The Struggle for Literacy in Korea: An examination of literacy and the power of language in Korea, 1392-1945
Columbia University. Weatherhead East Asian Institute
Columbia University. East Asian Languages and Cultures
Columbia University. Heyman Center for the Humanities
Columbia University. East Asian Regional Studies
Traditional narratives tend to break Korean history into two periods: the pre-modern and the modern. In addition, each scholar has his or her own temporal dividing line separating these two periods, whether it be a specific year, or a range of years. Regardless of differing opinions and different markers for what determines "modernity," all of these historical narratives have one thing in common: they split Korean history in two. Despite this artificial split created by many an academic work, several aspects of Korea's long history can serve as a continuous link between the pre-modern and modern periods as a way to challenge the notion of forcing the need to create a definite dividing line between two historical periods. This paper will examine one such of those aspects. I will argue that Korean history, from the ChosÇ’n period through the colonial period, has been marked by a societal struggle for literacy. In other words, literacy, at various stages in Korean history, has served as the locus of power that has manifested itself in a myriad of forms. Furthermore, I will examine literacy as a vehicle for linking such disparate members of society as Neo-Confucian literati during the Imjin War and Korean independence activists of the early 20th century.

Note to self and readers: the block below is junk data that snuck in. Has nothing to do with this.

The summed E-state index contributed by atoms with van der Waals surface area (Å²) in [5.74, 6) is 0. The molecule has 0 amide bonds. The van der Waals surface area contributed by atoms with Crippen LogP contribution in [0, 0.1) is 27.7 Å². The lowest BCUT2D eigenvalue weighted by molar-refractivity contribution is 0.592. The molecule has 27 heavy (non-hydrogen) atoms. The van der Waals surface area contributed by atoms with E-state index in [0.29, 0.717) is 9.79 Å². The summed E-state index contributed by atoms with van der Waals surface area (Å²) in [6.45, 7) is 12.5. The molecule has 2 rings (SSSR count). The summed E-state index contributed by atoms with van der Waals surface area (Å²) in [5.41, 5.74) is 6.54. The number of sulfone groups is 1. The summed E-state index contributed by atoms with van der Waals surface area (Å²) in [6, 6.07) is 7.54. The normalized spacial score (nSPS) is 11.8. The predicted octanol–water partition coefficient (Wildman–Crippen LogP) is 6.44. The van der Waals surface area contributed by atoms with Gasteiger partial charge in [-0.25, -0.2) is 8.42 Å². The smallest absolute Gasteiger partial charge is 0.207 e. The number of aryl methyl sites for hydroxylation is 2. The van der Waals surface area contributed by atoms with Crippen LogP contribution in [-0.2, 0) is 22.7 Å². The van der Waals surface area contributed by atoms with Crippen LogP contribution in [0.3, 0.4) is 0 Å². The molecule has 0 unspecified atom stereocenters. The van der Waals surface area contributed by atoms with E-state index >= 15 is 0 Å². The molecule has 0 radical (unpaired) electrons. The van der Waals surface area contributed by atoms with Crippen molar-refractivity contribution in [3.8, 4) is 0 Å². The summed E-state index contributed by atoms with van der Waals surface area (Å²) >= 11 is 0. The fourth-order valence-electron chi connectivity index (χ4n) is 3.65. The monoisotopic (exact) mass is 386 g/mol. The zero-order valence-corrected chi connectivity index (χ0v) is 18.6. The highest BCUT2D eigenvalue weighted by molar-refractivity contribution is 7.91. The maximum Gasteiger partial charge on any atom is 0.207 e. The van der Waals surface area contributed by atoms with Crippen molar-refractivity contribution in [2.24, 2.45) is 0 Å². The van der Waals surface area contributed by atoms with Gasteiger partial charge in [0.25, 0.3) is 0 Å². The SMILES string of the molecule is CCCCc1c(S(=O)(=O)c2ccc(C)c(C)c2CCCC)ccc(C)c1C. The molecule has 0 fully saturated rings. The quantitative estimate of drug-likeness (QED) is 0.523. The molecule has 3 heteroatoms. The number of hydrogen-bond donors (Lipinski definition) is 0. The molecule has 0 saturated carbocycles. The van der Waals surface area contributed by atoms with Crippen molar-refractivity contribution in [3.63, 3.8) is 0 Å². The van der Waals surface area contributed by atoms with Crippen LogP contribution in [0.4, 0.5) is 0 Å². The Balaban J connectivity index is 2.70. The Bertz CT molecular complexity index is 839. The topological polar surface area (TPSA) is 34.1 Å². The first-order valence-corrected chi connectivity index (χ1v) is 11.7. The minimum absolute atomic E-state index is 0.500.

M.A., Columbia University.
2012-06-21 11:03:17 -0400
2014-11-05 15:00:50 -0500